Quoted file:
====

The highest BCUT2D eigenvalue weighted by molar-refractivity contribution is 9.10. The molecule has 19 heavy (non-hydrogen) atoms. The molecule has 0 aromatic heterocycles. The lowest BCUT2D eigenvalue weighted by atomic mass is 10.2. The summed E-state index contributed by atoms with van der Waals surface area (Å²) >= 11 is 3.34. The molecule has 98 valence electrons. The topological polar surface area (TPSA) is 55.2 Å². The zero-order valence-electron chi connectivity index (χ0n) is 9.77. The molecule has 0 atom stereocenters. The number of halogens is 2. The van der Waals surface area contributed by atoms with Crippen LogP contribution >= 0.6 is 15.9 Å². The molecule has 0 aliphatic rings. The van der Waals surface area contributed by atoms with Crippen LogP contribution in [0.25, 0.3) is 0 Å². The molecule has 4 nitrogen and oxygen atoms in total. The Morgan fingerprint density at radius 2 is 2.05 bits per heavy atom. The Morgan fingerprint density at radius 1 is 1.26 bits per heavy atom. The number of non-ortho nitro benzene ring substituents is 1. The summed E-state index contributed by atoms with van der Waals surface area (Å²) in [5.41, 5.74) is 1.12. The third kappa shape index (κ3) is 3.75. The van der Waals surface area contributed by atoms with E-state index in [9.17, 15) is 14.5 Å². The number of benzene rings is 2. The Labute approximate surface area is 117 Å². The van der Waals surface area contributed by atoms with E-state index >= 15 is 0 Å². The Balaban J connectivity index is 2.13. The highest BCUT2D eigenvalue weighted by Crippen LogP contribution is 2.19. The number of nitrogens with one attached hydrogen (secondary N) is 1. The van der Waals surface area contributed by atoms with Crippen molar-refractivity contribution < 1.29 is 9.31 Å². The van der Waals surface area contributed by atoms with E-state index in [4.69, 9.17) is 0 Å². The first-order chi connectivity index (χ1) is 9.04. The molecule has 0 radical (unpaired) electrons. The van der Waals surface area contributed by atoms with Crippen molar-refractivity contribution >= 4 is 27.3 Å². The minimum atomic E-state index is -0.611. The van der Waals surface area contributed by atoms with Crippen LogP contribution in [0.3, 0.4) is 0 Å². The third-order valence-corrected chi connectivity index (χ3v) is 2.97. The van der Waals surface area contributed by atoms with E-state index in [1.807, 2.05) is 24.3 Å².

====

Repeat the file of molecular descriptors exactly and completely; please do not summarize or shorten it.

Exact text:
The highest BCUT2D eigenvalue weighted by molar-refractivity contribution is 9.10. The molecule has 19 heavy (non-hydrogen) atoms. The molecule has 0 aromatic heterocycles. The lowest BCUT2D eigenvalue weighted by atomic mass is 10.2. The summed E-state index contributed by atoms with van der Waals surface area (Å²) >= 11 is 3.34. The molecule has 98 valence electrons. The topological polar surface area (TPSA) is 55.2 Å². The zero-order valence-electron chi connectivity index (χ0n) is 9.77. The molecule has 0 atom stereocenters. The number of halogens is 2. The van der Waals surface area contributed by atoms with Crippen LogP contribution >= 0.6 is 15.9 Å². The molecule has 0 aliphatic rings. The van der Waals surface area contributed by atoms with Crippen LogP contribution in [0.25, 0.3) is 0 Å². The molecule has 4 nitrogen and oxygen atoms in total. The Morgan fingerprint density at radius 2 is 2.05 bits per heavy atom. The Morgan fingerprint density at radius 1 is 1.26 bits per heavy atom. The number of non-ortho nitro benzene ring substituents is 1. The summed E-state index contributed by atoms with van der Waals surface area (Å²) in [5.41, 5.74) is 1.12. The third kappa shape index (κ3) is 3.75. The van der Waals surface area contributed by atoms with E-state index in [9.17, 15) is 14.5 Å². The number of benzene rings is 2. The Labute approximate surface area is 117 Å². The van der Waals surface area contributed by atoms with E-state index >= 15 is 0 Å². The Balaban J connectivity index is 2.13. The highest BCUT2D eigenvalue weighted by Crippen LogP contribution is 2.19. The number of nitrogens with one attached hydrogen (secondary N) is 1. The van der Waals surface area contributed by atoms with Crippen molar-refractivity contribution < 1.29 is 9.31 Å². The van der Waals surface area contributed by atoms with E-state index in [4.69, 9.17) is 0 Å². The first-order chi connectivity index (χ1) is 9.04. The molecule has 0 radical (unpaired) electrons. The van der Waals surface area contributed by atoms with Crippen molar-refractivity contribution >= 4 is 27.3 Å². The minimum atomic E-state index is -0.611. The van der Waals surface area contributed by atoms with Crippen LogP contribution in [0.3, 0.4) is 0 Å². The third-order valence-corrected chi connectivity index (χ3v) is 2.97. The van der Waals surface area contributed by atoms with E-state index in [1.807, 2.05) is 24.3 Å².